Textbooks are the backbone of most college classes: treasure troves of detailed, organized information about a subject. While lectures often focus on high-level concepts, textbooks dive into the nitty-gritty that professors don’t have time to address in class.
As such, they’re also densely packed—and may be a little bit daunting. Many students are overwhelmed when they pick one up, says Course Hero educational content specialist Crystal Hupp, a former history and writing professor at San Jose State University who frequently advises students on textbook comprehension—in other words, navigating through a sea of words and facts.
The good news: Once you’ve cracked the textbook-reading code, it’s much easier to glean the essential knowledge without wasting precious study time on extraneous information.
Here are Hupp’s textbook studying tips:
1. Familiarize yourself with the textbook during the first week of class.
“While things are still quiet, give yourself some time to take in the title, the table of contents, and how it’s structured,” she says. “So often, students just go immediately to the section that they’re supposed to read.” Think of it like consulting a map before a long drive. You could blindly program your Google Maps, or whatever GPS you’re using, to go from here to there—but it’s helpful to get a big-picture view, to see the lay of the land.
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2. Read the supplemental material.
Most textbooks contain gems such as key words, glossaries, and essay prompts at the end of each chapter, or at the back of the book. These can be used as study guides. “So often students ask, ‘How do I study for the test? Can I get a study guide?’ My answer is, ‘You already have one in your textbook!’” Hupp says.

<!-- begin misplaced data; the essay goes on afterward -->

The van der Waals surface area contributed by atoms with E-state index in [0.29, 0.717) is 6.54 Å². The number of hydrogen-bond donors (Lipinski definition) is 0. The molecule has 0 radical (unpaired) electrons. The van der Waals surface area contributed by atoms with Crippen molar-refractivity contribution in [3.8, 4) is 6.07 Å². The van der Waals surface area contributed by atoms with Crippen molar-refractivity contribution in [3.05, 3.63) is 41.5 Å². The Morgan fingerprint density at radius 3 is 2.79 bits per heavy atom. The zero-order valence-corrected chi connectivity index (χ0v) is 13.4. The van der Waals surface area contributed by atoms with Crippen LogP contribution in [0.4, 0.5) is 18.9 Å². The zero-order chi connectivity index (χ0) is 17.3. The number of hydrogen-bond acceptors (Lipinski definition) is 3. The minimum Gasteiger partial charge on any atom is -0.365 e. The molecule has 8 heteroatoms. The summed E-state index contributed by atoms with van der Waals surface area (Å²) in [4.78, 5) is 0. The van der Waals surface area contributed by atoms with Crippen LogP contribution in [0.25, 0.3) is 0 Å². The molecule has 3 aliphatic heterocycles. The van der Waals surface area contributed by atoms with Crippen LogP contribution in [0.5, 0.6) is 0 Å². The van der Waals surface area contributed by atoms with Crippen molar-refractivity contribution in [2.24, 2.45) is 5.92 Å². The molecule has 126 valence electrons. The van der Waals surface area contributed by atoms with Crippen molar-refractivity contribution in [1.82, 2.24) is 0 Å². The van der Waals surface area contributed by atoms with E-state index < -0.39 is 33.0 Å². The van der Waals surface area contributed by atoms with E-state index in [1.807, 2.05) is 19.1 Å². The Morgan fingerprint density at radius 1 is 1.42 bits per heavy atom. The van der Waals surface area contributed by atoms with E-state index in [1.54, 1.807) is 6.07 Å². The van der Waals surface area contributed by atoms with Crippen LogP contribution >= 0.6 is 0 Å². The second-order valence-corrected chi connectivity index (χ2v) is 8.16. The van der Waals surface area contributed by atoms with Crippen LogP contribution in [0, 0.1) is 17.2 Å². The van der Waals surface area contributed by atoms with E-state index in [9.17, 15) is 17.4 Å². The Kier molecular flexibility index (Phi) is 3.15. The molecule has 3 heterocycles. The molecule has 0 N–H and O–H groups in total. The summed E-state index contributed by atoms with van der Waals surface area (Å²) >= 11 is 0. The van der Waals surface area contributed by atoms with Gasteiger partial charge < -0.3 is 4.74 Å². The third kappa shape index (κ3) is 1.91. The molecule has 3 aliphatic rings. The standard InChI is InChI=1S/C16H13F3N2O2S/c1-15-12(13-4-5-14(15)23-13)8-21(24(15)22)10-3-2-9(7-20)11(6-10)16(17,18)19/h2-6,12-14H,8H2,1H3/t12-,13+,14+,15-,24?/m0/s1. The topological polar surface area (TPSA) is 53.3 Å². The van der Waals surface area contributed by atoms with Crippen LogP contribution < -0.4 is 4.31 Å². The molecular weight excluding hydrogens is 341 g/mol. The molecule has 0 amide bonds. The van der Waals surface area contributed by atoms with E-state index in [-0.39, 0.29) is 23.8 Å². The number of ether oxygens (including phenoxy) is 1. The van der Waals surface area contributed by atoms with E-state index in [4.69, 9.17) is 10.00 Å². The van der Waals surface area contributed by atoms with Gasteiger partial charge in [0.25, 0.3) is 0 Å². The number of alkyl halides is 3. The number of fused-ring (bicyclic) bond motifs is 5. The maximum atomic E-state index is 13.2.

3. Use the index.
It’s easy to overlook the index, buried at the back of the book. But it’s a crucial resource to help you unearth key terminology in a hurry. “The index is so important. It will save you a lot of time. You might spend 5 to 10 minutes flipping through a book, when you could just use the index and be done in 30 seconds,” Hupp says.
4. Use the textbook structure to get to the main points faster.
Generally speaking, most textbooks follow a formula: “Each section of a chapter highlights one key concept of the chapter itself. The paragraphs within each section often follow this same formula, i.e., the first couple of sentences introduce an idea, followed by contextualization and examples,” Hupp says. While some textbooks might not follow this formula exactly, most will loosely adhere to it. What you should be asking yourself is, “What is the main point of this paragraph? Do I understand that point?” If yes, move on. If not, keep reading.
Being aware of this structure can help you get through your reading more quickly and more efficiently.
As an aside, Hupp says that to make sure you understand the material you’re reading, write down in your own words either notes or an outline that summarize the information. She suggests using these prompts: “What is the main concept of the chapter? What is the topic or concept of the section? What points are made about that topic/concept (paragraphs) within that section? Can I summarize the answer to each of these questions briefly, in a way that makes sense to me?”
5. Read chapters sequentially.
Textbook chapters build on one another. It’s like a house of cards: You can’t have a roof without the foundation. So don’t skip ahead if you’re already feeling confused. Read in order.
6. Don’t ignore the art.
Textbooks are full of graphs, charts, and drawings. It’s tempting to skip over them because we have a tendency to prize words. But these visual cues can help us picture concepts and relationships that may be hard to explain in words—things like mathematical formulas or economic models. In accounting, for instance, it’s hard to describe what a ledger looks like—but a picture of one is worth 1,000 words.
7. Stumped? Ask for help during office hours!
Students are often reluctant to do this, but “most often, a professor would be more than happy to help,” Hupp says. If a textbook isn’t making sense, no amount of rereading it independently is going to make a difference.